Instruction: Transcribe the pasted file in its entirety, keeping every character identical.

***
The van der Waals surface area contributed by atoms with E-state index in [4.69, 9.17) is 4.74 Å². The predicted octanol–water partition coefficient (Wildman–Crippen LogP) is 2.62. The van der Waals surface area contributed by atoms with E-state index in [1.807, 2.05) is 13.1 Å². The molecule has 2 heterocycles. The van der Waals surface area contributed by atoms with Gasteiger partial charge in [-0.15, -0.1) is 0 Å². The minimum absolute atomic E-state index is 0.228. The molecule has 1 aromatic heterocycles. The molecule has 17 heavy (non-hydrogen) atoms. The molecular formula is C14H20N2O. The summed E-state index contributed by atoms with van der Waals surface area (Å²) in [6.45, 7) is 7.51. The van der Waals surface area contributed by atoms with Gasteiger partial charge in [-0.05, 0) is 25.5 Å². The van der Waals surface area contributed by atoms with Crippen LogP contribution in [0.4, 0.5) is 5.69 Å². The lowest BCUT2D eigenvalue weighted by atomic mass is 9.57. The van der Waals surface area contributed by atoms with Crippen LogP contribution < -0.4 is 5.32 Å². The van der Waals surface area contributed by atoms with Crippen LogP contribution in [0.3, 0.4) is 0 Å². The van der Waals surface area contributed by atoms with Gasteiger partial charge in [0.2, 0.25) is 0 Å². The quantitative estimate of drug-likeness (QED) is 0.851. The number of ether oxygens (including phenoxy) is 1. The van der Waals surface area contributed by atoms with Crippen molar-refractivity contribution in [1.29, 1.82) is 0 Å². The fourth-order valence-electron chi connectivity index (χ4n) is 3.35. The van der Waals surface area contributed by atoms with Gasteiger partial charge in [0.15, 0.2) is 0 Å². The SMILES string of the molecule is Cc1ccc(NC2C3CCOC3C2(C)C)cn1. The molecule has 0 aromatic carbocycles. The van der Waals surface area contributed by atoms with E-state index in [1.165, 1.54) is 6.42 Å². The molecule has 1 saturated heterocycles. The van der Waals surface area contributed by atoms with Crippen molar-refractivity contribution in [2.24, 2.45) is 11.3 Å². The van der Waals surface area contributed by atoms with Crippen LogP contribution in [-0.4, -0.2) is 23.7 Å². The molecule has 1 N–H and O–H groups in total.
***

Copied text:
The van der Waals surface area contributed by atoms with E-state index in [4.69, 9.17) is 4.74 Å². The predicted octanol–water partition coefficient (Wildman–Crippen LogP) is 2.62. The van der Waals surface area contributed by atoms with E-state index in [1.807, 2.05) is 13.1 Å². The molecule has 2 heterocycles. The van der Waals surface area contributed by atoms with Gasteiger partial charge in [-0.15, -0.1) is 0 Å². The minimum absolute atomic E-state index is 0.228. The molecule has 1 aromatic heterocycles. The molecule has 17 heavy (non-hydrogen) atoms. The molecular formula is C14H20N2O. The summed E-state index contributed by atoms with van der Waals surface area (Å²) in [6.45, 7) is 7.51. The van der Waals surface area contributed by atoms with Gasteiger partial charge in [-0.05, 0) is 25.5 Å². The van der Waals surface area contributed by atoms with Crippen LogP contribution in [0.4, 0.5) is 5.69 Å². The lowest BCUT2D eigenvalue weighted by atomic mass is 9.57. The van der Waals surface area contributed by atoms with Crippen LogP contribution < -0.4 is 5.32 Å². The van der Waals surface area contributed by atoms with Crippen LogP contribution in [0.3, 0.4) is 0 Å². The van der Waals surface area contributed by atoms with Gasteiger partial charge in [0.2, 0.25) is 0 Å². The quantitative estimate of drug-likeness (QED) is 0.851. The number of ether oxygens (including phenoxy) is 1. The van der Waals surface area contributed by atoms with Crippen molar-refractivity contribution in [1.29, 1.82) is 0 Å². The fourth-order valence-electron chi connectivity index (χ4n) is 3.35. The van der Waals surface area contributed by atoms with Gasteiger partial charge in [0.15, 0.2) is 0 Å². The SMILES string of the molecule is Cc1ccc(NC2C3CCOC3C2(C)C)cn1. The molecule has 0 aromatic carbocycles. The van der Waals surface area contributed by atoms with E-state index in [1.165, 1.54) is 6.42 Å². The molecule has 1 saturated heterocycles. The van der Waals surface area contributed by atoms with Crippen molar-refractivity contribution in [2.24, 2.45) is 11.3 Å². The van der Waals surface area contributed by atoms with Crippen LogP contribution in [-0.4, -0.2) is 23.7 Å². The molecule has 1 N–H and O–H groups in total.